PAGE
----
Impact of War in Ukraine on Justice and Home Affairs
26 April 2022 (updated 6 days, 19 hours ago)
Riehle_Cornelia_Neu_SW.jpg Cornelia Riehle LL.M. / 2018-Max_Planck_Herr_Wahl_1355_black white_Zuschnitt.jpg Thomas Wahl

The Russian invasion of Ukraine that started on 24 February 2022 has also several repercussion on the justice and home affairs policy of the EU. An extraordinary meeting of the Justice and Home Affairs Council took place on 27 February 2022 at which ministers decided to activate the EU Integrated Political Crisis Response (IPCR) arrangements. The IPCR is a mechanism by which the Council Presidency coordinates the political response to major cross sectoral and complex crises. The extraordinary meeting addressed aspects of humanitarian support, the reception of refugees, management of the EU's external borders, visa measures, and the anticipation of hybrid threats.

On 3 March 2022, the Council issued a statement in which EU home affairs ministers unanimously agreed on the establishment of a temporary protection mechanism in response to the influx of displaced persons from Ukraine. This entailed activation of Directive 2001/55/EC of 20 July 2001 on minimum standards for providing temporary protection in the event of a mass influx of displaced persons and on measures promoting a balance of efforts between Member States in receiving such persons and bearing the consequences thereof. EU Member States are now able to offer people fleeing the conflict in Ukraine a protected status similar to that of refugees - in any EU country - for a renewable period of one year.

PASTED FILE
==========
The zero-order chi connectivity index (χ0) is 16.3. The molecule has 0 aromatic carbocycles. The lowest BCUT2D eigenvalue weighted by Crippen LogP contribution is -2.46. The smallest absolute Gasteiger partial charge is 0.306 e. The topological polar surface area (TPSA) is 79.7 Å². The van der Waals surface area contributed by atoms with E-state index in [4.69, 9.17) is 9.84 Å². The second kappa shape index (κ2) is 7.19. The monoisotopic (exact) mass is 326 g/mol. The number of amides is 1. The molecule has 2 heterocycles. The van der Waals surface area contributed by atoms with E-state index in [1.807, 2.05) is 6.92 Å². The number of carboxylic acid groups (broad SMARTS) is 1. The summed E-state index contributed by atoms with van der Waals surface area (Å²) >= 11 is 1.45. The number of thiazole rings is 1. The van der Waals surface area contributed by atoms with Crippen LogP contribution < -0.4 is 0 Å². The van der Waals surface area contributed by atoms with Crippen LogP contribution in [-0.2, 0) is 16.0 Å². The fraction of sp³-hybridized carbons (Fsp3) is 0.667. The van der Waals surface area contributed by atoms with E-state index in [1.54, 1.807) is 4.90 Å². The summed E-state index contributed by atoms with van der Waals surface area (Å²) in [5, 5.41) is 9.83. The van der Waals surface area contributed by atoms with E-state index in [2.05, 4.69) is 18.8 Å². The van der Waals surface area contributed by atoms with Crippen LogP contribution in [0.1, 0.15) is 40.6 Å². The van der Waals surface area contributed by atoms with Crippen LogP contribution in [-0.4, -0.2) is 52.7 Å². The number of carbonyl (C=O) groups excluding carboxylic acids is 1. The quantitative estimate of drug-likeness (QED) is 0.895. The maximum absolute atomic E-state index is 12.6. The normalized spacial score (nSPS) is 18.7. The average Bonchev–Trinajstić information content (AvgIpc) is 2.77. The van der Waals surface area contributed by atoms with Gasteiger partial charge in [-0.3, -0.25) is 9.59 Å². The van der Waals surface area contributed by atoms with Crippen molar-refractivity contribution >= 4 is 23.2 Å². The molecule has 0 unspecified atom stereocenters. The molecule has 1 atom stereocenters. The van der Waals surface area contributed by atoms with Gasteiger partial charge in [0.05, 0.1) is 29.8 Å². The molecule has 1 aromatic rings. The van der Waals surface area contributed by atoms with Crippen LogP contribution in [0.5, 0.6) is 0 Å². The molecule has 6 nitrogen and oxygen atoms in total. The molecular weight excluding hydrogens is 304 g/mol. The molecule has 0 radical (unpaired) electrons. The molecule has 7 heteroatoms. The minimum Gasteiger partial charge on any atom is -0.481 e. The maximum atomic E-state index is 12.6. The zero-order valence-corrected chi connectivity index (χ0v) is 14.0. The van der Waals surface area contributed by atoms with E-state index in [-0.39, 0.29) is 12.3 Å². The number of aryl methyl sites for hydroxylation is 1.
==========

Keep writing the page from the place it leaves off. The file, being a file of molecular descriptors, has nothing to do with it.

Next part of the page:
On 4 March 2022, the ministers for justice agreed that the processing of requests for extradition and mutual legal assistance in criminal matters submitted by Russia and Belarus should be suspended. However, this should be without prejudice to an examination on a case-by-case basis. Furthermore, sanctions imposed on Russian oligarchs should be implemented effectively; if necessary anti-money laundering efforts must be increased. Commissioner Didier Reynders announced the establishment of a task force in this context.

There was also a strong consensus that Member States want to support the investigations of the International Criminal Court (ICC). The measures taken by some Member States to gather evidence on war crimes were welcomed. Eurojust was encouraged to fully exercise its coordinating role and to collaborate with the ICC prosecutor.

On 7 March, the JHA Council published a joint statement together with the Justice and Home Affairs Agencies, in which the agencies offered, as a matter of urgency, their assistance to EU institutions and Member States within the margins of their respective expertise.

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Authors

Riehle_Cornelia_Neu_SW.jpg
Cornelia Riehle LL.M.

Institution:
Academy of European Law (ERA)

Department:
Criminal Law